English teachers explain how monsters can provide metaphorical meanings to literature | New


NC State teachers use monsters in books and poems to explore and discuss social issues.

Cadwell Turnbull, assistant professor of creative writing, is the published author of “No Gods, No Monsters.” Her award-winning novel was acclaimed by The New York Times as “captivating… [a] tender and fierce book,” and he said that monsters, like vampires, werewolves, and other shapeshifters, helped bring this novel to life. Turnbull said he used some of the stories he heard from home to play into his writing.

“I grew up in the Virgin Islands, so I borrow a lot from the stories I heard growing up in the folk folklore of the area,” Turnbull said.

Before writing his novel, Turnbull also wrote a short story that was set in the same location as his book. He said they were almost playing against each other, using the example of one of the monsters he took from his other works.

“There is also a selkie-like creature called a soucouyant; they peel off their skin and suck blood,” Turnbull said. “In the stories at home, if you found their [shedded] skin, and you pour salt into it, you could kill them that way.

Turnbull explained how he wanted to structure his novel and what kind of topics he wanted to include.

“So the way I pitched it was ‘Buffy the Vampire Slayer’ and ‘The Wire,'” Turnbull said. “So it’s social issues and monster folklore.”

Turnbull said some of the social issues he wanted to address when writing his novel included topics such as race and sexuality.

“The thing I wanted to do with the book was to take monsters that we all recognize and tie them into a cutaway study,” Turnbull said. “How does being marginalized in different ways… affect your monstrosity?” How does being black, brown, or queer affect your monster side or your relationship to the world as a monster?

He said he also uses his book as a tool to communicate other social issues of class and wealth.

“You know, I was really interested in this kind of more nuanced exploration of different types of monsters and these things that intersect with class,” Turnbull said.

He said that vampires are generally associated with being wealthier than werewolves.

“It’s kind of a spoiler because I don’t explicitly say it in the book, but vampires tend to be richer,” Turnbull said. “And so their experience of being a monster is very different from the werewolves in the book who come from vulnerable populations. Many of them were homeless, and it affects their relationship to their monster side and their relationship to the world.

Sumita Chakraborty, assistant professor of English at NC State, explained her thoughts on monsters in poems and said they can provide deeper meanings in literature.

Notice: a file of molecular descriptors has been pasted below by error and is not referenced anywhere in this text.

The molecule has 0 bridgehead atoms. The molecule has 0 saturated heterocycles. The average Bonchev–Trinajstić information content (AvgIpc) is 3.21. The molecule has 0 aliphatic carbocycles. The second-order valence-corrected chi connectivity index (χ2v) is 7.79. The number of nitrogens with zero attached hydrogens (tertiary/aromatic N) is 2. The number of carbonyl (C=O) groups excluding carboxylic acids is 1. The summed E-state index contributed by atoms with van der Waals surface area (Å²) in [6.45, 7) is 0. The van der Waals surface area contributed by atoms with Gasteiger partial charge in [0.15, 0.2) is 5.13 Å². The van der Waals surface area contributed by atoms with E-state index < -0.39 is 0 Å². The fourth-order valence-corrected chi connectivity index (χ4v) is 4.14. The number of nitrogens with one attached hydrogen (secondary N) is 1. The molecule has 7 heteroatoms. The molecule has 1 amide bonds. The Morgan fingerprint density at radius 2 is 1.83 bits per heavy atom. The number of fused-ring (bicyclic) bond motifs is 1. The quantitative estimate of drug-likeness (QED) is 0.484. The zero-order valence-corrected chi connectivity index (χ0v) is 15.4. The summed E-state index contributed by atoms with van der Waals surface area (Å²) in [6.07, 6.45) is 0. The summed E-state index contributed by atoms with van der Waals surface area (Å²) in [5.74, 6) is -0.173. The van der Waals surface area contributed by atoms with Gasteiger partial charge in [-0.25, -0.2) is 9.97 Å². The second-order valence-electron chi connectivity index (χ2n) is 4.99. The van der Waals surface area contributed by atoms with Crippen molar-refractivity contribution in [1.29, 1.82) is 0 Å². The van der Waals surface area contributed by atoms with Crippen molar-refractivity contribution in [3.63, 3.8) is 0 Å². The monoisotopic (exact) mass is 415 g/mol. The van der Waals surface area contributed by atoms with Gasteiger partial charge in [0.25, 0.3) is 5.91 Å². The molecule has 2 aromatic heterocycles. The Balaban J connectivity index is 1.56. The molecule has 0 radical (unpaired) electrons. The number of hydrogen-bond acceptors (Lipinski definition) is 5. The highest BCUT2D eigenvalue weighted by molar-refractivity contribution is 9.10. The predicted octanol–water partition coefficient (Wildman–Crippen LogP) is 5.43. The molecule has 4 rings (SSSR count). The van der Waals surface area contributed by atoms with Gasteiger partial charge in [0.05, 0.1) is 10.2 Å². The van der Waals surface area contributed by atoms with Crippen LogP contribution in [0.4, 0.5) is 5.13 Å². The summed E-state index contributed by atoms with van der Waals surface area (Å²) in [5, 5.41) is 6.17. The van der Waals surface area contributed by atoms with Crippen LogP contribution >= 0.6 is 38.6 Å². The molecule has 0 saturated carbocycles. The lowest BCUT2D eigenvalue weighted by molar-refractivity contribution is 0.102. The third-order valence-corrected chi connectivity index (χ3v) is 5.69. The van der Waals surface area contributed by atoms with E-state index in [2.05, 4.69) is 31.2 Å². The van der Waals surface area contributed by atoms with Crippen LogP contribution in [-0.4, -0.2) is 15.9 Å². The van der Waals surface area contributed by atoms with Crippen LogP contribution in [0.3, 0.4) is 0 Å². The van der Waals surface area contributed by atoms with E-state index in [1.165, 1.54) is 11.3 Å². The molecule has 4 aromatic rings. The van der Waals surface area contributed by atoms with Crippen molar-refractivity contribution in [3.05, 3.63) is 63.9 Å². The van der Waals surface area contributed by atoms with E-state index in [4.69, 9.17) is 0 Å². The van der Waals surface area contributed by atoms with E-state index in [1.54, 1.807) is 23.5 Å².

“What’s interesting, I think, is that the monster in the poem is usually there to show something monstrous about humanity, or to indicate a way in which certain populations are unfairly labeled as monsters,” Chakraborty said. .

Chakraborty said one of the poems she studied illustrated how some people were seen as monsters.

“Jericho Brown’s poem ‘Homeland’ begins with the speaker, a black man, realizing that other people on the plane thought of him as a vampire,” Chakraborty said.

Chakraborty said poets and other writers often used monsters to communicate through metaphors.

“I feel like a lot of people can relate to the feeling that we’re living in a scary time with a lot of monsters, and that’s basically what these poets are trying to think about too,” Chakraborty said.

Chakraborty said she looks forward to delving into that kind of literary analysis in a spooky class she’ll be teaching next semester.

“One of my biggest interests in literature is how poets deal with death,” Chakraborty said. “So, I’m going to teach a class in the spring that I’ve already taught elsewhere, and it’s called Conversations with the Dead.”

Chakraborty said one of the topics of the course was how the literature of poets illustrates some of the methods people use to contact spirits.

“In the 20th century, many truly major poets not only imagined poems where they talked to ghosts or corpses, but they also used many material means, like ouija boards and table tapping to try to contact people. dead spirits,” Chakraborty said.

Chakraborty said this course would be an exciting addition to NC State.

“So the course is about how the occult is still really relevant and interesting to contemporary poets,” Chakraborty said. “For some reason, we just can’t shake the interest in the scary stuff.”

Turnbull said he is working on publishing his second book in the trilogy.

“I still have some work to do on this second book, and then I’ll work with a publisher,” Turnbull said. “It’s going through its pre-publication phase, but I’ve started work on a third book, and I’m excited.”

If you want to get a head start on playing “No Gods, No Monsters” before the second one comes out, you can Click here to buy Turnbull’s novel. Chakraborty’s work can be found on her website.

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